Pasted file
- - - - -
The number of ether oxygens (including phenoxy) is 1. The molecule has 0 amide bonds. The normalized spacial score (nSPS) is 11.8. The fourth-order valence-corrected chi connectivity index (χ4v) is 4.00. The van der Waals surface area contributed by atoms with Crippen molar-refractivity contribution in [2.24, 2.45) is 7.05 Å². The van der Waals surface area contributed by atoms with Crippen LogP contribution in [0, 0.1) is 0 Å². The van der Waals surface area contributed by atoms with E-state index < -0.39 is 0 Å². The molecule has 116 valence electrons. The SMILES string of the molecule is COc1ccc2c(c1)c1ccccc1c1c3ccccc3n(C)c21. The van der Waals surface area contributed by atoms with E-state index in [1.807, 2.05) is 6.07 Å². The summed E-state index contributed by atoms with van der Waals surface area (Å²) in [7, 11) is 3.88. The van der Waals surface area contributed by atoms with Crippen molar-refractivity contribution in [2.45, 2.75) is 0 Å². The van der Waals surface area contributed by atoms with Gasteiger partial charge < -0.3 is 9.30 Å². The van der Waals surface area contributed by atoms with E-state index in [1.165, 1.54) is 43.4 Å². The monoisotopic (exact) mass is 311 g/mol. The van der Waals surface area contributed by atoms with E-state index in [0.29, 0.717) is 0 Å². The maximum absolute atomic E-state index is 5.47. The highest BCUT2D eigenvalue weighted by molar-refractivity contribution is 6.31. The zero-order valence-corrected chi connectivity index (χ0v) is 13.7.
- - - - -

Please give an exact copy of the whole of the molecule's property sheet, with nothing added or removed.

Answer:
The number of ether oxygens (including phenoxy) is 1. The molecule has 0 amide bonds. The normalized spacial score (nSPS) is 11.8. The fourth-order valence-corrected chi connectivity index (χ4v) is 4.00. The van der Waals surface area contributed by atoms with Crippen molar-refractivity contribution in [2.24, 2.45) is 7.05 Å². The van der Waals surface area contributed by atoms with Crippen LogP contribution in [0, 0.1) is 0 Å². The van der Waals surface area contributed by atoms with E-state index < -0.39 is 0 Å². The molecule has 116 valence electrons. The SMILES string of the molecule is COc1ccc2c(c1)c1ccccc1c1c3ccccc3n(C)c21. The van der Waals surface area contributed by atoms with E-state index in [1.807, 2.05) is 6.07 Å². The summed E-state index contributed by atoms with van der Waals surface area (Å²) in [7, 11) is 3.88. The van der Waals surface area contributed by atoms with Crippen molar-refractivity contribution in [2.45, 2.75) is 0 Å². The van der Waals surface area contributed by atoms with Gasteiger partial charge < -0.3 is 9.30 Å². The van der Waals surface area contributed by atoms with E-state index in [1.165, 1.54) is 43.4 Å². The monoisotopic (exact) mass is 311 g/mol. The van der Waals surface area contributed by atoms with E-state index in [0.29, 0.717) is 0 Å². The maximum absolute atomic E-state index is 5.47. The highest BCUT2D eigenvalue weighted by molar-refractivity contribution is 6.31. The zero-order valence-corrected chi connectivity index (χ0v) is 13.7.